Returning to the top, the first thing that catches the attention is the playing aides, or rather the lack of them: instead of the typical baseline of pitch and modulation wheel, we only find a lever which moves in a diagonal angle over the left side of the keyboard. No modulation wheel.

Powering it up, the small display shows the name as well as a progress bar for “tuning”, before you can start to have fun.


Let’s start with the voice architecture: each of the four voices comprises two “almost” identical VCOs, a lowpass filter switchable between 2 and 4 poles (which would lead to roughl 12dB/oct vs. 24dB/oct) and of course a VCA. As for modulation sources, there’s two ADSR envelopes, one of which is hardwired to the VCA, and one LFO.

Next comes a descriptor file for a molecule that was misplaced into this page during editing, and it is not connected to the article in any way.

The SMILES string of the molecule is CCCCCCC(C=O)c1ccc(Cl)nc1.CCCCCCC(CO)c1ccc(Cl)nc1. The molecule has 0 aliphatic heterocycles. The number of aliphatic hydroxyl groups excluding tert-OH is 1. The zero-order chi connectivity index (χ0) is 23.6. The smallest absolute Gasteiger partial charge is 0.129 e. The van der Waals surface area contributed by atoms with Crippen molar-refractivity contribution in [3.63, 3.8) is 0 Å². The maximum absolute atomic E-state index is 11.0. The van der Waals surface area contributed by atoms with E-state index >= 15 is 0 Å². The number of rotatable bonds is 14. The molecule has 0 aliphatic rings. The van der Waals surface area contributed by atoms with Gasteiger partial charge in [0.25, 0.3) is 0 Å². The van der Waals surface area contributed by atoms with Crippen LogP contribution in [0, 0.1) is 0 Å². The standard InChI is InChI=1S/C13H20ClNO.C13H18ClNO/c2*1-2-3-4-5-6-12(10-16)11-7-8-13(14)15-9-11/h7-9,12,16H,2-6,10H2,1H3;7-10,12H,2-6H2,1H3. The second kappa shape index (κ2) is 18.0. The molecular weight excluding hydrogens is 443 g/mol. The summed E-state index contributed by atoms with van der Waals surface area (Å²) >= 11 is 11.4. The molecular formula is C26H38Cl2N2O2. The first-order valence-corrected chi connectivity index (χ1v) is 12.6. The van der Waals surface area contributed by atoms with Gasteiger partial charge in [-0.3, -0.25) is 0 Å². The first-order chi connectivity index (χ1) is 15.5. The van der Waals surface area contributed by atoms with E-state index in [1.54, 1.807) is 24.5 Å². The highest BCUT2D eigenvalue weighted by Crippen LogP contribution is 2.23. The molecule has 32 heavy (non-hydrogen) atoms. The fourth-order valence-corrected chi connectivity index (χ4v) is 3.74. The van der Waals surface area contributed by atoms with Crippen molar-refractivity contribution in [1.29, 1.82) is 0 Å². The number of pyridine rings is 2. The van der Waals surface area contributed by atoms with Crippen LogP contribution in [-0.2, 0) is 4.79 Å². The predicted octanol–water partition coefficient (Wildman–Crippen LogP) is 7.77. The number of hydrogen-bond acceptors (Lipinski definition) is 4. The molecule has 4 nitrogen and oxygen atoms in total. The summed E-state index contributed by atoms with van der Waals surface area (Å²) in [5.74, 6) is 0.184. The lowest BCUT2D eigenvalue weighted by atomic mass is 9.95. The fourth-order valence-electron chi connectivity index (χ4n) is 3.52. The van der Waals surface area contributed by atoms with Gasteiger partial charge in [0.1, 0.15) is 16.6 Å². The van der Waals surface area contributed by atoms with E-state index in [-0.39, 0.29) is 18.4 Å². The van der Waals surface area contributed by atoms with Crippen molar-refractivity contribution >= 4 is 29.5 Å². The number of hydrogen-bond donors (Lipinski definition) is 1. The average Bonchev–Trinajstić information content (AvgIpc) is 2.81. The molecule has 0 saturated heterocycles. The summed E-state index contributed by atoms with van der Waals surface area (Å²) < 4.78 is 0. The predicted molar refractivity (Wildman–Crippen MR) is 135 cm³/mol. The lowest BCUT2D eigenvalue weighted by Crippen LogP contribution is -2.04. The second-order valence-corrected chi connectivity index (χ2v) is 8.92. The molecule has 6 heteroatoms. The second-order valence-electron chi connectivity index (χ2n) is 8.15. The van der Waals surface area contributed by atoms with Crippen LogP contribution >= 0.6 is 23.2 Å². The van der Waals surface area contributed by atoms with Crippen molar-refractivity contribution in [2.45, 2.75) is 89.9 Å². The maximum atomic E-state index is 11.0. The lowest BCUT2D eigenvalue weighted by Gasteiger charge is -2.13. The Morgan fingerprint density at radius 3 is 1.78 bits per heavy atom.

The second envelope can control filter cutoff, oscillator 2 pitch and either LFO rate or modulation intensity (although that one is only an on/off switch).

I said “almost” identical about the VCOs before, because there’s several modulation options, all of which have VCO2 as the target or analyze source: in addition to the usual sync, there’s also cross modulation (a kind of frequency/pitch/phase modulation) and a ring modulator.

A third source is a noise source without configuration options. And then there’s the audio in.

Before we go into the details, there’s one important feature on this synth: parameters do (internally) not use 7-bit resolution (i.e. go from 0-127 as they did since ancient times), but rather a 10- or more bit resolution. And that is a really important advantage over many competitors, which I’d like to explain using the example of filter cutoff: with a frequency range of ten octaves or 19980Hz, with a 7-bit resolution that would mean that each increment would either mean one semitone or 200Hz (both of which would lead to the well-known jumps when you sweep the frequency). This issue has been resolved here for good, and for all parameters at that.